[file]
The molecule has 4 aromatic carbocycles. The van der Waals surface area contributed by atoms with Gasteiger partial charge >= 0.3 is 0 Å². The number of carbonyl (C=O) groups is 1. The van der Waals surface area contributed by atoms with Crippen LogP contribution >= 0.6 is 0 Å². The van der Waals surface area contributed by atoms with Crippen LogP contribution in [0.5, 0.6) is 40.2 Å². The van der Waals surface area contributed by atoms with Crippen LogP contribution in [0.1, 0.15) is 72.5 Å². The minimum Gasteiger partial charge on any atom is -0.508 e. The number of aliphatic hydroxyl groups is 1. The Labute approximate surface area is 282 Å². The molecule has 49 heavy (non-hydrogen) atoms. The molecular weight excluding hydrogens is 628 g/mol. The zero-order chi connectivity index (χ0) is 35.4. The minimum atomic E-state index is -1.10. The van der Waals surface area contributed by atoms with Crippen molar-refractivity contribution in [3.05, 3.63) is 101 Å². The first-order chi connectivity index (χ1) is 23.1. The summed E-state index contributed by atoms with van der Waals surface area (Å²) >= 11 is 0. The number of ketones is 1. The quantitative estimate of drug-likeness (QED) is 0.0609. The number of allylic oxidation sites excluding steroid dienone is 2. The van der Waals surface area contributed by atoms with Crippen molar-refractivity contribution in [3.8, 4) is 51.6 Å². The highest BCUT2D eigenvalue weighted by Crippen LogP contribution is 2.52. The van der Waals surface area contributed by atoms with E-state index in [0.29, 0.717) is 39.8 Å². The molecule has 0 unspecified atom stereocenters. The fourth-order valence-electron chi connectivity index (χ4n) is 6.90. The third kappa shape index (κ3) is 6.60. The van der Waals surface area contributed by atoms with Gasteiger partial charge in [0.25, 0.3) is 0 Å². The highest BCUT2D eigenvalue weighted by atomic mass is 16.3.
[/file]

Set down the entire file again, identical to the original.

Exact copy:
The molecule has 4 aromatic carbocycles. The van der Waals surface area contributed by atoms with Gasteiger partial charge >= 0.3 is 0 Å². The number of carbonyl (C=O) groups is 1. The van der Waals surface area contributed by atoms with Crippen LogP contribution >= 0.6 is 0 Å². The van der Waals surface area contributed by atoms with Crippen LogP contribution in [0.5, 0.6) is 40.2 Å². The van der Waals surface area contributed by atoms with Crippen LogP contribution in [0.1, 0.15) is 72.5 Å². The minimum Gasteiger partial charge on any atom is -0.508 e. The number of aliphatic hydroxyl groups is 1. The Labute approximate surface area is 282 Å². The molecule has 49 heavy (non-hydrogen) atoms. The molecular weight excluding hydrogens is 628 g/mol. The zero-order chi connectivity index (χ0) is 35.4. The minimum atomic E-state index is -1.10. The van der Waals surface area contributed by atoms with Crippen molar-refractivity contribution in [3.05, 3.63) is 101 Å². The first-order chi connectivity index (χ1) is 23.1. The summed E-state index contributed by atoms with van der Waals surface area (Å²) >= 11 is 0. The number of ketones is 1. The quantitative estimate of drug-likeness (QED) is 0.0609. The number of allylic oxidation sites excluding steroid dienone is 2. The van der Waals surface area contributed by atoms with Crippen molar-refractivity contribution in [3.8, 4) is 51.6 Å². The highest BCUT2D eigenvalue weighted by Crippen LogP contribution is 2.52. The van der Waals surface area contributed by atoms with E-state index in [0.29, 0.717) is 39.8 Å². The molecule has 0 unspecified atom stereocenters. The fourth-order valence-electron chi connectivity index (χ4n) is 6.90. The third kappa shape index (κ3) is 6.60. The van der Waals surface area contributed by atoms with Gasteiger partial charge in [0.25, 0.3) is 0 Å². The highest BCUT2D eigenvalue weighted by atomic mass is 16.3.